How Interaction Designers Use Tools to Manage Ideas and What We Can Learn from It

Research output: Book / Anthology / Report / Ph.D. thesisPh.D. thesis


This dissertation is the result of my work in the CIBIS project (Creativity In Blended Interaction Spaces), under the broader scope of illuminating what happens when design ideas emerge, as well as how ideas are represented and transformed across devices and spaces. This dissertation contributes to understanding how professional interaction designers use tools and systems to manage design ideas in their private and professional lives. I have gathered an extensive amount of qualitative data from empirical observations, surveys, interviews, and design idea archive walkthroughs, to form a detailed understanding of the complexities and dynamics in play in professional idea management. I have primarily applied a grounded theory approach to the data, developing analyses and frameworks solidly grounded in the field and participant views.
The dissertation is a contribution to the field of interaction design, and draws upon related fields (Human-Computer Interaction [HCI], creativity research and cognitive science) to help understand the complex dynamics in play in professional, technology-supported idea management practices.
Idea management can be characterized as the processs of capturing, organizing, retrieving and collaborating on ideas [Inie and Dalsgaard 2017; Efimova 2009; Barreau 1995] in multiple media forms [Coughlan and Johnson 2008]. Idea management is a salient discipline for professional interaction designers, a subcategory of creative professionals in a general sense. Professional interaction designers are in the business of transforming the current state of events through the introduction of something novel [Biskjaer et al. 2010]. Ideas are key to this transformative creative practice. Yet we do not know much about how to define design ideas, how idea management unfolds in professional practice, how different tools and systems are utilized to accomplish creative goals, or how technology might support creative and efficient idea management for professional interaction designers.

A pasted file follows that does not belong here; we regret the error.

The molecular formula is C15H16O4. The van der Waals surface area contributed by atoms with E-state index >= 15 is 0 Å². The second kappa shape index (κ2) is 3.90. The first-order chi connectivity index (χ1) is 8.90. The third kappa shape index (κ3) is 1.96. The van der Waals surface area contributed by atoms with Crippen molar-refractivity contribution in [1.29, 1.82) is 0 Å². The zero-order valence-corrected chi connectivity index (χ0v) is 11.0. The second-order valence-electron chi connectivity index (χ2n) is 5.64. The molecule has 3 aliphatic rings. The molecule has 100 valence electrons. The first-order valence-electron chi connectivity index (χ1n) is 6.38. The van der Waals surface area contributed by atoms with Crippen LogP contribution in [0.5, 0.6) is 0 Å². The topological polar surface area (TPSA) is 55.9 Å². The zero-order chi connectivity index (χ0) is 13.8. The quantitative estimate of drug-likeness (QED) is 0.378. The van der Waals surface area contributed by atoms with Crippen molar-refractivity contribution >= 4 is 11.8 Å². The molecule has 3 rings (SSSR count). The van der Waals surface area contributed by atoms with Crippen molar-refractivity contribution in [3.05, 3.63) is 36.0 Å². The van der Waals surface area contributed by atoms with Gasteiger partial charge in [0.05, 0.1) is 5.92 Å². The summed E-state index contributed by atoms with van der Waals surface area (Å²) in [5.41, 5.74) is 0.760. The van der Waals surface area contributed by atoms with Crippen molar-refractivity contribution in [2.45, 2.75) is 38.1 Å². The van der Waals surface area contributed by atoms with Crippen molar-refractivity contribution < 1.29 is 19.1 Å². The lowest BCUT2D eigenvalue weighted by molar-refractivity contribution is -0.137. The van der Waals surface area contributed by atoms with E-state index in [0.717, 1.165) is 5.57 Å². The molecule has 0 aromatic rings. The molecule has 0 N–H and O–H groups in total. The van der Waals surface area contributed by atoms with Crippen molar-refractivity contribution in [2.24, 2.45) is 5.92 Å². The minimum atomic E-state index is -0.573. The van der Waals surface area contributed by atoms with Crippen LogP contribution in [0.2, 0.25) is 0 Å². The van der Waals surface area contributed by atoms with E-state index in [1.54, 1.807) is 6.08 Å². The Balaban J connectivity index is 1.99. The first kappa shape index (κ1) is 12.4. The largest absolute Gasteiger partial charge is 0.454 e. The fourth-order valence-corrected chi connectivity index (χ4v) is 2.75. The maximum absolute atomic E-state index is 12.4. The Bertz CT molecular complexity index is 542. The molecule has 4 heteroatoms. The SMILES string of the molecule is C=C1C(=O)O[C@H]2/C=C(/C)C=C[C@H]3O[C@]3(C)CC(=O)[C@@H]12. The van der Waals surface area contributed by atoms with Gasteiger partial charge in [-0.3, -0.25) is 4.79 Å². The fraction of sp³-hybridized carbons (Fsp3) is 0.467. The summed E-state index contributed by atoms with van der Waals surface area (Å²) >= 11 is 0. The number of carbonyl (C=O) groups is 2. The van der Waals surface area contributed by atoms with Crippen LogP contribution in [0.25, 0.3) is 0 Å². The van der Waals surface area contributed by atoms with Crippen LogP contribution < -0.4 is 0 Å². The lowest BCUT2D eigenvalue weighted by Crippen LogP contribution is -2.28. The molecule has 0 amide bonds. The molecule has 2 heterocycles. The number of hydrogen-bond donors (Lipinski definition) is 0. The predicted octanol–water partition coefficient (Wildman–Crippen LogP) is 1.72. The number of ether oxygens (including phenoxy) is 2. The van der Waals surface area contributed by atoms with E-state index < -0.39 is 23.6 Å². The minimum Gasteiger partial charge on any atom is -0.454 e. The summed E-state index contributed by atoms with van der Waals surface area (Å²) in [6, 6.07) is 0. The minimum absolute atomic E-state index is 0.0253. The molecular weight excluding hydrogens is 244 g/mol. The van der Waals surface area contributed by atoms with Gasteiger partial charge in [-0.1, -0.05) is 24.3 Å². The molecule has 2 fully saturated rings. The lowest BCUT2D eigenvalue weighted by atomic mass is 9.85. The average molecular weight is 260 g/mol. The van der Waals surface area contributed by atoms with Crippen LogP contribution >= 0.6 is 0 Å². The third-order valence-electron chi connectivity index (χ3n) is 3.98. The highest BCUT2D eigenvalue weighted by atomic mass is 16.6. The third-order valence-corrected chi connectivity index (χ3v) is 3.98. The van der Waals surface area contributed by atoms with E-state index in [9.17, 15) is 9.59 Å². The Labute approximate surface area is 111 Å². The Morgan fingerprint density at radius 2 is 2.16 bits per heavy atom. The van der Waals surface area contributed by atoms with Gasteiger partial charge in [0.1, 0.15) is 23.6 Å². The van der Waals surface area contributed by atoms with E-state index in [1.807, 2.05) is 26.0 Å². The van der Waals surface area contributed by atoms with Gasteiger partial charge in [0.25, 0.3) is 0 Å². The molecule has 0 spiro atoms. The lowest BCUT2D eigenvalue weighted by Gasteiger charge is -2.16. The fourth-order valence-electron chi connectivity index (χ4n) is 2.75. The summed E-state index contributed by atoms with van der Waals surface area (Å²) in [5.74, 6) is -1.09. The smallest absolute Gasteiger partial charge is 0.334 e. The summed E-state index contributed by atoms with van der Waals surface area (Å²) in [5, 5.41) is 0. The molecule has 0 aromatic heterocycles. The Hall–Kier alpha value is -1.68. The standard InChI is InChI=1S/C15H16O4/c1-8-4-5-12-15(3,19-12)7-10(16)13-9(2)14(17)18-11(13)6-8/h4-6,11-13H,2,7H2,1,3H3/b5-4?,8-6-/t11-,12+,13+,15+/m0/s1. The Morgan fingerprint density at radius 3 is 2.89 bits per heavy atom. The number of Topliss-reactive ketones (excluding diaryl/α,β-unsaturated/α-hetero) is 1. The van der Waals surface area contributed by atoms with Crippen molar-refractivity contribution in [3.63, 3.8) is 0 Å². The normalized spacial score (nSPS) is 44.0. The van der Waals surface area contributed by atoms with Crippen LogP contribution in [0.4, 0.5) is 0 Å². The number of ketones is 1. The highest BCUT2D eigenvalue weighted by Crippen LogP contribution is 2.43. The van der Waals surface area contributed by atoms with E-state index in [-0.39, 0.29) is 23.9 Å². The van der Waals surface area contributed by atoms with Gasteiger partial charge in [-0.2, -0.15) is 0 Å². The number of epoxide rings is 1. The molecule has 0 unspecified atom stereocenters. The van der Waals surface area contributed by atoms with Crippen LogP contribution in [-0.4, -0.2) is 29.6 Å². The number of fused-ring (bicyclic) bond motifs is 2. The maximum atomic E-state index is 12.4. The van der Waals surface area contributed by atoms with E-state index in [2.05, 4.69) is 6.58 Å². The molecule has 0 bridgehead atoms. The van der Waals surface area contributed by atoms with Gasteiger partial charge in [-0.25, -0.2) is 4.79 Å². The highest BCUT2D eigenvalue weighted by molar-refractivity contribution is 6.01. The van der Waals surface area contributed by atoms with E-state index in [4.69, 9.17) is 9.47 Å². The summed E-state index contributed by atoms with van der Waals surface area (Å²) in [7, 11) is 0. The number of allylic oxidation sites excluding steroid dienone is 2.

Interaction designers face various challenges when working with tools, among these organizational barriers, the ever-changing state of technology, as well as technical difficulties [Dow et al. 2006]. They work with digital materials on a daily basis, and they employ an extremely versatile assemblage of digital and analog tools throughout their career, yielding rich empirical evidence for answering the research questions. Interaction designers have a broad array of analog and digital tools available to aid their idea management, from sticky notes and notebooks to digital tools such as smartphone galleries and Trello (Figure 1). Such tools are distinguished by their ability to support and extend the limited cognitive systems and abilities of humans, and previous research has shown promising results in their support of creative thinking as well [Smith et al. 2009]. Humans are highly resourceful at exploiting their environment to extend their cognitive capabilities [Scaife and Rogers 2005, Kirsh 2009], hence there is great potential in analyzing and understanding the cognitive benefits that particular representational formats and technologies may provide - among these, the potential to support professional design ideation [Scaife and Rogers 2005].
The collective contributions of the dissertation are the following:

I identify and analyze definitions of the concept “design idea”, as it has been used in research up until now, and unfold the meaning of the concept by identifying and analyzing externalized instances of design ideas from professional interaction designers’ archives.

I identify a theory of the actions involved in idea management of professional interaction designers. Based on this theory, I develop a framework of strategies of tool-use, based on the creative objectives tools fulfill to professional interaction designers.

Finally, I identify four design opportunities for novel, digital idea management tools under the headings of ‘utilizing the potential of the design idea archive’, and ‘increasing focus on the creative designer’.
The dissertation consists of this framing document as well as six research papers: five peer-reviewed and published articles, and one article under review. Each of the papers is summarized and reflected upon in connection to the others in this introductory frame. In this document, I also reflect on the cumulative findings of the papers, and how they are relevant for researchers, developers and designers, respectively.

Original languageEnglish
PublisherAarhus Universitet
Number of pages169
Publication statusPublished - Apr 2019
Externally publishedYes


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